An Internet Journey With The Maronites

By Monsignor Robert Aucoin 
Latin Diocese of Ogdensburg, New York

The North Country Catholic newsletter of the Diocese
of Ogdensburg, New York, Volume 54 No. 9, March 1, 2000.

This article was published under section "Catholics on the Web" in the North Country Catholic newsletter of the Diocese of Ogdensburg, New York, Volume 54 No. 9, March 1, 2000. It is reproduced verbatim with permission from the newspaper granted by Scott A. Willson, Director of Marketing. The opinion expressed in this article represent that of the author and not necessarily that of MARI or the JMS.

"When I first saw the reference to, I guessed that this was just another Marian site that I would visit some other time. Then, I realized that the reference was to mari, not Mary. Curiosity got the better of me forcing me to check right away. What an interesting discovery! 

"Some readers may be familiar with the Maronite Rite; in fact, some may belong to the Maronite Rite as do many in our diocese in the villages of Tupper Lake, Watertown and Carthage. 

"The Maronite Rite is one of rites of the Catholic Church that we commonly refer to as the "Eastern Rites" or the "Eastern Catholic Churches." 

"The roots of these rites can be traced back to the early centuries of the Church when Christians in various parts of the East and West formed their own traditions, especially liturgical practices, while maintaining unity in dogmatic teaching. 

"At times in history, unfortunately, there were breaks in communion when certain teachings were not accepted in some regions. We refer to this latter group as "orthodox," while those who kept communion with Rome are referred to as "uniates."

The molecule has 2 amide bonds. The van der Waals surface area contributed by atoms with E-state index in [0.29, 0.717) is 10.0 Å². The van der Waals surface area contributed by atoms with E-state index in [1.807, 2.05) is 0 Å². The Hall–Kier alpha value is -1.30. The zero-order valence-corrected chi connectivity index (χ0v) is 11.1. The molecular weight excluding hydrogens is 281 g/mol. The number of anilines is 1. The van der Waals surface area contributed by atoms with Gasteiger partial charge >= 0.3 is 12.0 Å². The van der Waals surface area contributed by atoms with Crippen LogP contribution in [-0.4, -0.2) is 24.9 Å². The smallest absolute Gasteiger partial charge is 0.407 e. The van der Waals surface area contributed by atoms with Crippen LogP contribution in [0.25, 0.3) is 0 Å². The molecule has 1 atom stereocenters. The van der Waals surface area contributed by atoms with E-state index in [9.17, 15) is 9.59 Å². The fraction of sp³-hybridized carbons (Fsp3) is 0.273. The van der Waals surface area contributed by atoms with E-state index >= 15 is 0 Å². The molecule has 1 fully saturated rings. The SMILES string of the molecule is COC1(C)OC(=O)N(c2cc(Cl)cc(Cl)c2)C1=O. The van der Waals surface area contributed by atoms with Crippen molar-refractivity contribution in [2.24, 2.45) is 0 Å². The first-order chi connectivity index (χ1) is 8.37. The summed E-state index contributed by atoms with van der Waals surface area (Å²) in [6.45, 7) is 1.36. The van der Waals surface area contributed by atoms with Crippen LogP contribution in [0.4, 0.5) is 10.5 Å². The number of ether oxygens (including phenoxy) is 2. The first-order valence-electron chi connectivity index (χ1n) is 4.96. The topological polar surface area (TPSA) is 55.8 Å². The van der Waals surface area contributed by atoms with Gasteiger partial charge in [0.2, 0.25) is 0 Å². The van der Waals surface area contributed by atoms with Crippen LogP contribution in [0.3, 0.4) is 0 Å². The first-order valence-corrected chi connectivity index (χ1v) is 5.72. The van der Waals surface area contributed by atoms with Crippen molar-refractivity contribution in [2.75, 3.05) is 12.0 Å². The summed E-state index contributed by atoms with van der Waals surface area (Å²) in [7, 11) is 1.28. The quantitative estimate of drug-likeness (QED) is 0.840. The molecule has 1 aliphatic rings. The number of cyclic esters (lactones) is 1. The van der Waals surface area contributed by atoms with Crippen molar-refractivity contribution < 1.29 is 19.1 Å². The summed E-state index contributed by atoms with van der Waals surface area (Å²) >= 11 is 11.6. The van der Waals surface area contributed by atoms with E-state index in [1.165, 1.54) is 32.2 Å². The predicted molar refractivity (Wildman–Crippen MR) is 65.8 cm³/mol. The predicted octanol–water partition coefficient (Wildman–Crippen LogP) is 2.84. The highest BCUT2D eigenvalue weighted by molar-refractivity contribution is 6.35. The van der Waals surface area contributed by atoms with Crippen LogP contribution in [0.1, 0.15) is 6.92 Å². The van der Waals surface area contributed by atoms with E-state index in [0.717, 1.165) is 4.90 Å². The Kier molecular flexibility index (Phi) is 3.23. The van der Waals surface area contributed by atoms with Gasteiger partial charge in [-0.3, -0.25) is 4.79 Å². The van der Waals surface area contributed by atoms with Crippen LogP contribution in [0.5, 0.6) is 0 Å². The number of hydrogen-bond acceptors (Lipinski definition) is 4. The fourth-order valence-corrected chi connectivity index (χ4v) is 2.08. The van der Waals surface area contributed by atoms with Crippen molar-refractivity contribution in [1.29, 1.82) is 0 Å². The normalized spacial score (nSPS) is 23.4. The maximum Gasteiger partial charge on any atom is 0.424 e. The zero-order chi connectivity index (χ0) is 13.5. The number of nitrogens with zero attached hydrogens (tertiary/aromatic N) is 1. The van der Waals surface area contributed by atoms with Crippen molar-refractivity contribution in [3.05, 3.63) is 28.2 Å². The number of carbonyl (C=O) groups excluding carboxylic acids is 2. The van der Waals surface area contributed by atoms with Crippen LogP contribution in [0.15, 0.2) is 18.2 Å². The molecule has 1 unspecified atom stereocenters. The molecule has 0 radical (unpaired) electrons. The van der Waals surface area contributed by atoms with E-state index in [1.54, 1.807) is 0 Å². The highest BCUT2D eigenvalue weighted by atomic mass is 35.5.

"The Maronites, who have always been in communion with Rome, find themselves in this latter group. 

"Maronites are principally located in Lebanon where there are ten dioceses, but there are also dioceses in other countries including two in the United States. 

" is the web page for the Maronite Research Institute, hence the name "mari", located in Washington, D.C., and its Journal of Maronite Studies. 

"The opening page is quite stunning filled with images familiar to those of the Maronite tradition. The images are links to the articles in the current issues of the Journal of Maronite Studies. 

" There is one link to a very interesting CD, liturgical hymns for the Maronite wedding ceremony. 

"How refreshing it would be if there were such a CD for Roman Rite wedding ceremonies so that couples could have an opportunity to listen to the wealth of beautiful liturgical music available for their wedding ceremony. 

" Almost hidden away on the homepage is a link to previous issues. A simple click reveals the front covers for the four annual issues of 1997, 1998, and 1999. 

"Each issue has six or seven articles all dealing with topics of interest to Maronites. However, everyone can profit by some of these articles because they open up a section of Catholic history and tradition so very unknown to us of the West. 

"One issue had a very interesting article about church and politics for Maronites especially as they lived along side those of the Muslim tradition. Essays such as this one help us gain some insight on the struggles existing in so many countries where religious traditions and governing bodies are closely tied together. 

Admirers of icons will discover an article about this unique art form which, according to the author, is: "prayer in line and form; a hymn of praise in color and harmony, a work of beauty inspired by God, and offering of the soul painted to adorn the Church." 

"In addition to the many fine articles, readers will also enjoy some excellent book and CD reviews. 

"I would recommend readers to spend some time at this web site. It was especially fascinating since I was so unfamiliar with the richness and depth of the Maronite tradition. A greater appreciation of the universality of the Catholic Church can be the end result of time spent here."

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